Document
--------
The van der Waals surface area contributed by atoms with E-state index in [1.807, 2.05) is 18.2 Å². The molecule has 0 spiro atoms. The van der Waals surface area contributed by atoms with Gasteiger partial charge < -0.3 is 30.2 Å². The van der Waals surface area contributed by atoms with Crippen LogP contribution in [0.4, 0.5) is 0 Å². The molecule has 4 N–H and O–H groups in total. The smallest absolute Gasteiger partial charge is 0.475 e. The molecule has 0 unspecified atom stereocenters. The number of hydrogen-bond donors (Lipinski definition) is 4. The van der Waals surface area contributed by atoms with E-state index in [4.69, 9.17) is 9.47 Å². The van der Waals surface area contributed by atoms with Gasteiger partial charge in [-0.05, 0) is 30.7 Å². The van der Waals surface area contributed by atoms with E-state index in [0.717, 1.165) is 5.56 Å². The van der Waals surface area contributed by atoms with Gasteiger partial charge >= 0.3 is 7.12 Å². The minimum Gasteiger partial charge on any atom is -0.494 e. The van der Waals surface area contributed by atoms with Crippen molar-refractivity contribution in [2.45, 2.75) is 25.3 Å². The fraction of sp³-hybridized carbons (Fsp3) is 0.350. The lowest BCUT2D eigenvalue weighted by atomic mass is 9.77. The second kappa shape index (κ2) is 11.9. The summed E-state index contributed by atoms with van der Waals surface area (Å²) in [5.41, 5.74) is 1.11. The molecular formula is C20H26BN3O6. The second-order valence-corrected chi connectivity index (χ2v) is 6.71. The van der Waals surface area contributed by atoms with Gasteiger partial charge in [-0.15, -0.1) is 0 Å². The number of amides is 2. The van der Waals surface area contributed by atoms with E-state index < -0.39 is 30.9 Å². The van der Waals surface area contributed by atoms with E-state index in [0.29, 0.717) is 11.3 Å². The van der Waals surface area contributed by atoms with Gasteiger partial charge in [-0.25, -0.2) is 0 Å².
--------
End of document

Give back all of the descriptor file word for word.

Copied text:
The van der Waals surface area contributed by atoms with E-state index in [1.807, 2.05) is 18.2 Å². The molecule has 0 spiro atoms. The van der Waals surface area contributed by atoms with Gasteiger partial charge < -0.3 is 30.2 Å². The van der Waals surface area contributed by atoms with Crippen LogP contribution in [0.4, 0.5) is 0 Å². The molecule has 4 N–H and O–H groups in total. The smallest absolute Gasteiger partial charge is 0.475 e. The molecule has 0 unspecified atom stereocenters. The number of hydrogen-bond donors (Lipinski definition) is 4. The van der Waals surface area contributed by atoms with E-state index in [4.69, 9.17) is 9.47 Å². The van der Waals surface area contributed by atoms with Gasteiger partial charge in [-0.05, 0) is 30.7 Å². The van der Waals surface area contributed by atoms with E-state index in [0.717, 1.165) is 5.56 Å². The van der Waals surface area contributed by atoms with Gasteiger partial charge >= 0.3 is 7.12 Å². The minimum Gasteiger partial charge on any atom is -0.494 e. The van der Waals surface area contributed by atoms with Crippen molar-refractivity contribution in [2.45, 2.75) is 25.3 Å². The fraction of sp³-hybridized carbons (Fsp3) is 0.350. The lowest BCUT2D eigenvalue weighted by atomic mass is 9.77. The second kappa shape index (κ2) is 11.9. The summed E-state index contributed by atoms with van der Waals surface area (Å²) in [5.41, 5.74) is 1.11. The molecular formula is C20H26BN3O6. The second-order valence-corrected chi connectivity index (χ2v) is 6.71. The van der Waals surface area contributed by atoms with Gasteiger partial charge in [-0.15, -0.1) is 0 Å². The number of amides is 2. The van der Waals surface area contributed by atoms with E-state index < -0.39 is 30.9 Å². The van der Waals surface area contributed by atoms with E-state index in [0.29, 0.717) is 11.3 Å². The van der Waals surface area contributed by atoms with Gasteiger partial charge in [-0.25, -0.2) is 0 Å².